Top 10 Film Industry Stories of 2010: #1

Inception Leaves Viewers Spellbound

By David Mumpower

January 28, 2011

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“Quality is not anathema to profit.”

The above is a quote from the largely forgotten Aaron Sorkin television series, Studio 60 on the Sunset Strip. He also offered a similar quote in the final episode of one of my all time favorite shows, Sports Night. “Anybody who can’t make money off Sports Night should get out of the money-making business.”

While the above may seem like an introduction for Sorkin’s 2010 triumph, The Social Network, the topic is instead Inception, a project that exemplifies the thought process Sorkin has always exhibited toward content creation. Entertainment does not have to be separated from intelligence in order to satisfy consumers. There are innumerable potential customers waiting for that rare project that identifies itself as intellectually stimulating.

The number of action movies over the past decade or so that qualify under this umbrella is debatable. The Bourne series would be widely acknowledged as such. 1999’s The Matrix would also fit the bill although many of you would hurl expletives at me if I attempted to include The Matrix sequels as well. A few stray releases such as Mission: Impossible III and The Rundown are less heralded examples of cerebral entertainment given tentpole blockbuster expectations then unfairly judged accordingly. So, sometimes the wisdom of Aaron Sorkin is right and in other instances the “dumb it down and throw on a laugh track just in case” seems apt.

Christopher Nolan has spent the body of his career stubbornly refusing to dumb his stories down. The told-in-reverse complexity of Memento actively alienated a certain percentage of would-be consumers while being championed by others for its daring and bravado. Memento earned Nolan Insomnia and proving himself on set with actors of the caliber of Al Pacino and Hilary Swank afforded him the opportunity to reinvent Batman, doing so in Batman Begins. He then dove into the world of prestidigitation in The Prestige. And I’m quite sure you know all about his work with The Dark Knight. What do all of these movies have in common? They are all high quality as well as high concept features, even the two comic book adaptations. One of the traits of Nolan’s body of work is that he asks a lot of his viewers, then he attempts to reward them for their commitment.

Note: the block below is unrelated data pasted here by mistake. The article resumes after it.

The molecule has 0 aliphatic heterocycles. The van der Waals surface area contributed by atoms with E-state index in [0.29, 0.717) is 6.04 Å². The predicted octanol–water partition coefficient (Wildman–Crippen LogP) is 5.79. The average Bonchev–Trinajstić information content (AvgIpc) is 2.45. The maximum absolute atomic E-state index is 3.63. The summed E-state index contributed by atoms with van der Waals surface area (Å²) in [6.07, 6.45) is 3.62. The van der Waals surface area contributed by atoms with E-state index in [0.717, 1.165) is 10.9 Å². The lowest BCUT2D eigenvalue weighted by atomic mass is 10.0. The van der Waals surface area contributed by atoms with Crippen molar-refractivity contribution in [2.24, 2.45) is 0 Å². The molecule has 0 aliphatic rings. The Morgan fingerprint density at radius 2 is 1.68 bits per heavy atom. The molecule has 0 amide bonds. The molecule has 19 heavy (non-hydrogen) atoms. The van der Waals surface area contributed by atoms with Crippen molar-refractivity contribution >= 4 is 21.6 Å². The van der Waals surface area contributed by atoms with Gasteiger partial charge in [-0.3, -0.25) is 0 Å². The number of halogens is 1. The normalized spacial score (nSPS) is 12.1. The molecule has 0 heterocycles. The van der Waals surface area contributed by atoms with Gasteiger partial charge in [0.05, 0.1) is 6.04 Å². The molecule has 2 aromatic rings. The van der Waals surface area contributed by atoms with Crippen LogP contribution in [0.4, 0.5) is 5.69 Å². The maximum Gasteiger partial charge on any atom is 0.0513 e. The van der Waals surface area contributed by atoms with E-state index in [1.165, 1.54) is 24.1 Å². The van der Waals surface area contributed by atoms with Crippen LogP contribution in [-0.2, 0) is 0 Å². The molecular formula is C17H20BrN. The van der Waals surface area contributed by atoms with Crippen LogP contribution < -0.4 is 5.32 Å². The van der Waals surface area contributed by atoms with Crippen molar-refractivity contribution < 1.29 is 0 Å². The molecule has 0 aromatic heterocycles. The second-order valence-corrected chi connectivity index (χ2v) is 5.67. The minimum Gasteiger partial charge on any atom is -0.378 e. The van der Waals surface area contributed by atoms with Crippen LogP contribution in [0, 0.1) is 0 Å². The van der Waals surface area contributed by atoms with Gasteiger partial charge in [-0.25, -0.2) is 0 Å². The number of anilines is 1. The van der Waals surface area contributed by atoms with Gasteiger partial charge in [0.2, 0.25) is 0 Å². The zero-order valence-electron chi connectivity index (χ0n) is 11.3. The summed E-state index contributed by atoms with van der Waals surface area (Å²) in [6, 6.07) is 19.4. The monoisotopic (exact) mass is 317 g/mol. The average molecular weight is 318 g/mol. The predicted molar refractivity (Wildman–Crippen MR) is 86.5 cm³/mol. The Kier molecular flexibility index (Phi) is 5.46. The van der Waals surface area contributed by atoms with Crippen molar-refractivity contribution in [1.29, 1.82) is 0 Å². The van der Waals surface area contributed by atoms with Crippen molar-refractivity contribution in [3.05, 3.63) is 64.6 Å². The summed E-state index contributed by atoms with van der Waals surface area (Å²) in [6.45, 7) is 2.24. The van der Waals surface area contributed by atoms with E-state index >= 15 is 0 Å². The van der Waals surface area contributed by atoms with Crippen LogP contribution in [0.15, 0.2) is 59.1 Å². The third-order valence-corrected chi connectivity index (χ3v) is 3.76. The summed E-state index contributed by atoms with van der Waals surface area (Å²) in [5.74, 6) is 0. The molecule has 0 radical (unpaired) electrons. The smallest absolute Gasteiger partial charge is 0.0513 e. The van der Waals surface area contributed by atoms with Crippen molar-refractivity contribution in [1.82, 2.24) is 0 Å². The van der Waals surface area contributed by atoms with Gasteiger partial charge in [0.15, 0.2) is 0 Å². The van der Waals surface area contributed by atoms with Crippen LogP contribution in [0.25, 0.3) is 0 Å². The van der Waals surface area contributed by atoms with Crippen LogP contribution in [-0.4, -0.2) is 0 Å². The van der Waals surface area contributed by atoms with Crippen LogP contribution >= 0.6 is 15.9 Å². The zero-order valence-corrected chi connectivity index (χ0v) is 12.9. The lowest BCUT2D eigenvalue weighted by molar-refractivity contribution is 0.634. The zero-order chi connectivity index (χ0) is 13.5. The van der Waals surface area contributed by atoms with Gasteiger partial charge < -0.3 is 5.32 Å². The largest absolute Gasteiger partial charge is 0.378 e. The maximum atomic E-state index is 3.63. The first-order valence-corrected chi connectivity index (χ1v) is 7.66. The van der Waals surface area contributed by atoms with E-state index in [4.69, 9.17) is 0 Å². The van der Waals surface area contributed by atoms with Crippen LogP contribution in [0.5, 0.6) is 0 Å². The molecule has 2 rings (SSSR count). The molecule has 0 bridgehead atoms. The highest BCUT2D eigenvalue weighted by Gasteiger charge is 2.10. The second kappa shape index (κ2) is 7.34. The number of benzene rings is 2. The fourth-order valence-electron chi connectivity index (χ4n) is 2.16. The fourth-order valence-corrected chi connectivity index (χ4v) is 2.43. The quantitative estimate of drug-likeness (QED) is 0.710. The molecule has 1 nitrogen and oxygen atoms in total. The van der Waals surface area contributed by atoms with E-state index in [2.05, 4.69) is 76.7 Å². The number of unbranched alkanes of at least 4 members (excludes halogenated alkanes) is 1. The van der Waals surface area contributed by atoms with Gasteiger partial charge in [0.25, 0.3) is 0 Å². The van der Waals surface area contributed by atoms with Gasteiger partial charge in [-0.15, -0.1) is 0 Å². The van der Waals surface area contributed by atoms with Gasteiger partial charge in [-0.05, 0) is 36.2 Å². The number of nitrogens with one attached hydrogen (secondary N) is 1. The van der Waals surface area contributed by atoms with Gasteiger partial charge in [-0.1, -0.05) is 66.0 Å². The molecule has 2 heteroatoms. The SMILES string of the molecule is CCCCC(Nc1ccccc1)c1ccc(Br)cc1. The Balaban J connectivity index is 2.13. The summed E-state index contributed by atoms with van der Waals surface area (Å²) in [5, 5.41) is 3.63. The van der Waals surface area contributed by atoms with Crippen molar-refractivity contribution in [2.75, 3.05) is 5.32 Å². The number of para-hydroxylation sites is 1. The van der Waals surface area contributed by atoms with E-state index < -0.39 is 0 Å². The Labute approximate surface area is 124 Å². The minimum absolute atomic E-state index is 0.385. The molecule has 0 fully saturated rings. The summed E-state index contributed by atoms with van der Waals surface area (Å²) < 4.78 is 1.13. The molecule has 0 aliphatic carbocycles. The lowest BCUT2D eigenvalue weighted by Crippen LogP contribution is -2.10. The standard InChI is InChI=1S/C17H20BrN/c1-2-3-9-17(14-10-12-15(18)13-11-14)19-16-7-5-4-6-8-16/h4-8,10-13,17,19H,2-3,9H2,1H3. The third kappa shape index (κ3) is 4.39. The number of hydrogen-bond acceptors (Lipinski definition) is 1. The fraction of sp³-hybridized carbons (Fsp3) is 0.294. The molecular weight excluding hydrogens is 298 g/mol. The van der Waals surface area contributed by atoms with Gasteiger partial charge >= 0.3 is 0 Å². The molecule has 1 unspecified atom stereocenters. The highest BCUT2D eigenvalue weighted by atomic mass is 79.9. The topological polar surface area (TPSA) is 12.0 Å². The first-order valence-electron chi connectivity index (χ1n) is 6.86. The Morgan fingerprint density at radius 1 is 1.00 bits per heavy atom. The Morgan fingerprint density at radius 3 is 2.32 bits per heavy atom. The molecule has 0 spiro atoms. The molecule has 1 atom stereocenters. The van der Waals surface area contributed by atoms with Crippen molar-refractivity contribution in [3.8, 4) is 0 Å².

In the wake of Nolan’s convincing victory with the Dark Knight, the second most popular domestic release of all time at that point, he could have made any movie he wanted. Rather than pick from any number of surefire commercial successes, Nolan once again chose the most difficult project possible. I would even argue that this production, Inception, is more complicated than Memento. I have even described it as the blockbuster version of Primer, the most convoluted movie of the 2000s. A movie like that should have absolutely no chance to excel at the box office.


Inception has earned worldwide box office in the amount of $823 million.

Just for comparison, the two Batman movies made by Nolan averaged $686 million. Yes, Batman Begins skews the picture, but even if we only compare Inception to The Dark Knight, the drop in worldwide box office is less than 18%. To wit, as I type this, Inception is currently ranked as the #8 best movie of all time at IMDb. No other movie in the top 10 even approaches Inception’s global box office take. The only other one in the top 15 that does is the current #12…The Dark Knight.

How did Nolan pull off such an amazing feat? I honestly do not know. In computer terminology, Inception is a series of If/Then statements that comprise a set of action scenes. Even as I type the words, this sounds crazy in my head, yet the movie’s use of iterations to ramp up the tension in lower settings of The Dream permeates throughout most if not all of the movie. And I have to add that “if not all” disclaimer due to the fact that there are many theories about the movie that argue just this.

The true meaning of Inception has become such a hotly debated topic that charts and graphs have popped up across the web. Nolan himself even participated in one such Q&A in Wired Magazine, critiquing their convoluted take on the film’s proceedings. If you have seen the movie, I am absolutely certain that you have had at least one such discussion with friends if not innumerable ones. The underlying architecture driving Inception as a story has become the greatest movie mystery since we collectively pondered, “What is the Matrix?” People’s passion for the subject matter has consumed them for six months now and there is no end in sight.

Due to the obsession with Inception, Nolan’s latest movie wound up as the fifth most popular domestic release of 2010. In terms of worldwide box office, it was the third most lucrative performer while earning a spot in the top 25 all time in this category. More impressively, it was the only new property in the top five for 2010. Everything else was either a sequel or based on a previous work. In a year where any number of sequels drove the box office, there was only one truly original 2010 release that combined glowing reviews/word-of-mouth with the upper echelons of global box office revenue. Ergo, Inception is a clear choice as the biggest Film Industry Story of 2010.

Score this round to the “Quality is not anathema to profit” crowd.



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